NIFTI-funded research from Tom Daniel’s lab at the University of Washington was recently published in Science and has been receiving a wide array of media coverage. The research investigated how hawkmoths track the location of flowers in low-light conditions.
The article, “Luminance-dependent visual processing enables moth flight in low light”, by Simon Sponberg, Jonathan P. Dyhr, Robert W. Hall, and Thomas L. Daniel, can be found on the Science website. There is also a video associated with the published article (see below).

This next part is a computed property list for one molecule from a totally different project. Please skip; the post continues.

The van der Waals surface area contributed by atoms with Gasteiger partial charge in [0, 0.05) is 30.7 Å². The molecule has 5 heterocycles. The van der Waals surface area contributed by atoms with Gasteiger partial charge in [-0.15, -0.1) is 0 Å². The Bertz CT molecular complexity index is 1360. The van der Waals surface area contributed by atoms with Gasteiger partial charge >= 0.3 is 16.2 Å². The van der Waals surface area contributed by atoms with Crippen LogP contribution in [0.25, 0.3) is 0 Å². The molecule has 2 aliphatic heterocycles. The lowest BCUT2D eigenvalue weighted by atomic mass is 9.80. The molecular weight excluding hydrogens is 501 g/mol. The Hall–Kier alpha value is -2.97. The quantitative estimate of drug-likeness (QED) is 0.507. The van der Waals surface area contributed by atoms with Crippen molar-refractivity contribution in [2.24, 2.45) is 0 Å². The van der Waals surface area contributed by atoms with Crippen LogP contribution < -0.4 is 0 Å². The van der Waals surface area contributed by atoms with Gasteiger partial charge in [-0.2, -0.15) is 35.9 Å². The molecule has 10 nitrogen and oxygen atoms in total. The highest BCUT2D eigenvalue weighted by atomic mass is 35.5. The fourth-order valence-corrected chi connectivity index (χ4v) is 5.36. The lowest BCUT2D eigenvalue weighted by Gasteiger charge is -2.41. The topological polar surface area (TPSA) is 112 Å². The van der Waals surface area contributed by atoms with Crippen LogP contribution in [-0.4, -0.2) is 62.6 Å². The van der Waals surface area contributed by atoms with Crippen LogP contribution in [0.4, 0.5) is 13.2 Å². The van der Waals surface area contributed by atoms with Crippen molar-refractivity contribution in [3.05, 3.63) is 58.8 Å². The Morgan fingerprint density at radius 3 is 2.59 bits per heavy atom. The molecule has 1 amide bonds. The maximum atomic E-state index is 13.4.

Science has compiled a summary of the media coverage on the research. Articles of note include:
- The New York Times, June 15, 2015: Hawkmoths Slow Brain to Dine in the Night
- Science, Perspective, June 12, 2015: Visual tracking in the dead of night
- The Washington Post, June 11, 2015: Evolution tuned this moth’s night vision to follow swaying flowers
- Smithsonian Magazine, June 11, 2015: Hovering Hawkmoths Slow Down Their Brains to See in the Dark
- UW Today, June 11, 2015: How the hawkmoth sees, hovers and tracks flowers in the dark